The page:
If Cincinnati wants a starting OT, it almost has to reach for one in the 1st Round of 2022 NFL draft

2022 NFL Draft Cincinnati Bengals

Pencil in offensive line as Cincinnati’s biggest need heading into the draft.

The team allowed 55 sacks in the regular season, third-most in the league. That averages out to a little more than 3 per game.

Those were the good ol’ days.

Since then, the Bengals have surrounded 11 more sacks, including an NFL-record 9 last weekend in the team’s thrilling win over Tennessee.

There wasn’t just one or two players to blame against the Titans. It was a collective miserable outing. Of note:

  • Right guard Hakeem Adeniji gave up 3 sacks and 4 pressures, according to Pro Football Focus
  • Left tackle Jonah Williams gave up 2 sacks and 5 pressures
  • Center Trey Hopkins and LG Quinton Spain each gave up 1 sack
  • Right tackle Isaiah Prince was the only lineman who didn’t officially give up a sack against Tennessee, but miscommunication on his end led to another sack.

So now Cincinnati enters Sunday’s AFC Championship game against Kansas City having given up 66 sacks, including 11 in two playoff games.

They’ll face a Chiefs team that ranked toward the bottom of the league – 29th out of 32 teams – with only 31 sacks in the regular season. But don’t assume the Bengals’ OL gets a reprieve. Kansas City’s Chris Jones, who plays both end and tackle, has 9 sacks this season, ranking him fourth among all interior defensive linemen. Overall, Kansas City had 2 sacks against Pittsburgh and 2 more against Buffalo.

But give Cincinnati credit: The team has done everything it can to improve the line in recent years through the draft. They just haven’t hit on many prospects. Considering the Bengals’ recent draft history:

  • 2021: All three linemen are now backups, including G Jackson Carman (second round), OT D’Ante Smith (fourth round) and IOL Trey Hill (sixth round).
  • 2020: RG Hakeen Adeniji, who was drafted as a tackle in the sixth round that year, has a PFF score of 48.3, lowest among starting Cincinnati linemen.
  • 2019: OT Jonah Williams was the team’s first-round pick, and he’s arguably the team’s best offensive linemen with a PFF score of 77.5, tops on the team. Cincinnati also drafted G Michael Jordan in the fourth round that year. He started 19 games his first two seasons before Cincinnati released him, where Jordan now plays for Carolina and is on-and-off the practice squad.
  • 2018: First-round center Billy Price never panned out and was traded to the New York Giants earlier this season. Seventh-round guard Rod Taylor is no longer in the league.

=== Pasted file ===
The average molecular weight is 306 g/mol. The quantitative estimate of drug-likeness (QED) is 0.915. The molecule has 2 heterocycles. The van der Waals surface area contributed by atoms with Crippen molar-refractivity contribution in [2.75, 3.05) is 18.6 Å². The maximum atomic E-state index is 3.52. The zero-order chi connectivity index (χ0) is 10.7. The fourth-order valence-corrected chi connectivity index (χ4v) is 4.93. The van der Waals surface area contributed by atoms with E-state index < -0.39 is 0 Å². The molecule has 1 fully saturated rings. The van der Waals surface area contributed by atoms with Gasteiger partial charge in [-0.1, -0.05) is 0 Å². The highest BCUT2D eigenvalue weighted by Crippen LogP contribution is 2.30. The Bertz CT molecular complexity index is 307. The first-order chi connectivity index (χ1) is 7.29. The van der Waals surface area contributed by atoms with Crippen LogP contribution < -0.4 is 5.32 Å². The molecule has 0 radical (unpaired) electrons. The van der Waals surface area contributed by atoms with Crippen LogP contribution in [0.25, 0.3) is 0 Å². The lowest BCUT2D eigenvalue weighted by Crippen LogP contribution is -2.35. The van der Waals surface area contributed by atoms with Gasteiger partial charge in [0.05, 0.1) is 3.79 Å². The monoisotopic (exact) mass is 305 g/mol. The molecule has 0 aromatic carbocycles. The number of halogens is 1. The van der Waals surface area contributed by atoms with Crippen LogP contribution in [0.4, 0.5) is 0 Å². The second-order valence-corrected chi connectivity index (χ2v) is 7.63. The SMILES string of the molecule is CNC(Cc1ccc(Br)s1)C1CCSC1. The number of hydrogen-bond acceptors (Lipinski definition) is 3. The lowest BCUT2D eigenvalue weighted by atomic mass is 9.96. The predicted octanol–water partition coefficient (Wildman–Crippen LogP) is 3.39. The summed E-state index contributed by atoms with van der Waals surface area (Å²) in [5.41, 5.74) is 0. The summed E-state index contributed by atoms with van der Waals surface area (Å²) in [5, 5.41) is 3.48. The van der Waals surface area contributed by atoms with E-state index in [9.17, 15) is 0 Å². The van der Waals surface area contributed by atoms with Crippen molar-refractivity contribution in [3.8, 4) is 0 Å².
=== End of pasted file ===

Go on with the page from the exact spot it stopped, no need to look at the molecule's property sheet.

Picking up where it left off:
• 2017: Fifth-round center J.J. Dielman retired three days after signing with New England in 2019, his sixth different team.

Cincinnati also starts two previously undrafted rookie free agents along its line in LG Quinton Spain (72.3 PFF grade) and center Trey Hopkins (51.4). Spain is an UFA. Carman, though, should get an extended look at the position next season, regardless of Cincinnati’s plans for Spain.

And it should be noted that OT Riley Reiff, who started the first 11 games before missing the rest of the season with an ankle injury, is expected to be cut.

The problem with all this is how the draft is projected to play out.

The challenge isn’t with the depth of the offensive tackle position, it’s how that depth is spread out.

Thus far, there are five OTs in the latest Fanspeak-Jake Rigdon big board ranked among the top 32 players, eight in the top 60 and nine in the top 75. By comparison, the latest two-round mock draft by The Athletic’s Dane Brugler includes four OTs ranked among the top 32 and nine among the top 64.

However, there’s a big gap after the top three OTs, then another gap after the top eight.

Will eight offensive tackles get drafted before Cincinnati is on the clock? Probably not, but any player after the top six could be considered a reach.

Still, Cincinnati wouldn’t turn many heads by taking, for example, Minnesota’s Daniel Faalele in the first round, even though he’s generally ranked as a Round 2-type of player by many analysts (he’s No. 60 in the Rigdon big-board). But the Bengals might turn some heads by taking a tackle like Arizona State’s Kellen Diesch with their pick in the back of the second round. Remember, second-round picks are expected to play, if not start. So if Cincinnati reaches for a tackle like Diesch in the second round, then he’s probably going to play, ready or not.

You could make an argument for Carman falling into that trap. Generally considered a Round 3 or later guard by draft analysts, the Bengals took him in the second round out of Clemson last year, then started him the first five games before his eventual demotion to Hakeem Adeniji, a 2020 sixth-round pick out of Kansas. Carman barely played after that.

Could Carman eventually develop into a starting-quality guard? Of course, but you typically expect a slower learning curve the lower a player is drafted. So, by that logic, if Faalele is barely considered a starting-caliber tackle as a reach in the first round, then expecting a tackle who is a reach in the second round to also start – and perform well – is an even bigger gamble.

With that said, it’s easier to find starting-caliber interior linemen on Day 3, so Cincinnati doesn’t have to panick if guards like Texas A&M’s Kenyon Green is unavailable in the first round or Kentucky’s Darian Kinnard, Tulsa G/T Tyler Smith and Boston College’s Zion Johnson are unavailable in the second round.


Click here to see which offensive linemen the Bengals take – and what round they were drafted in.

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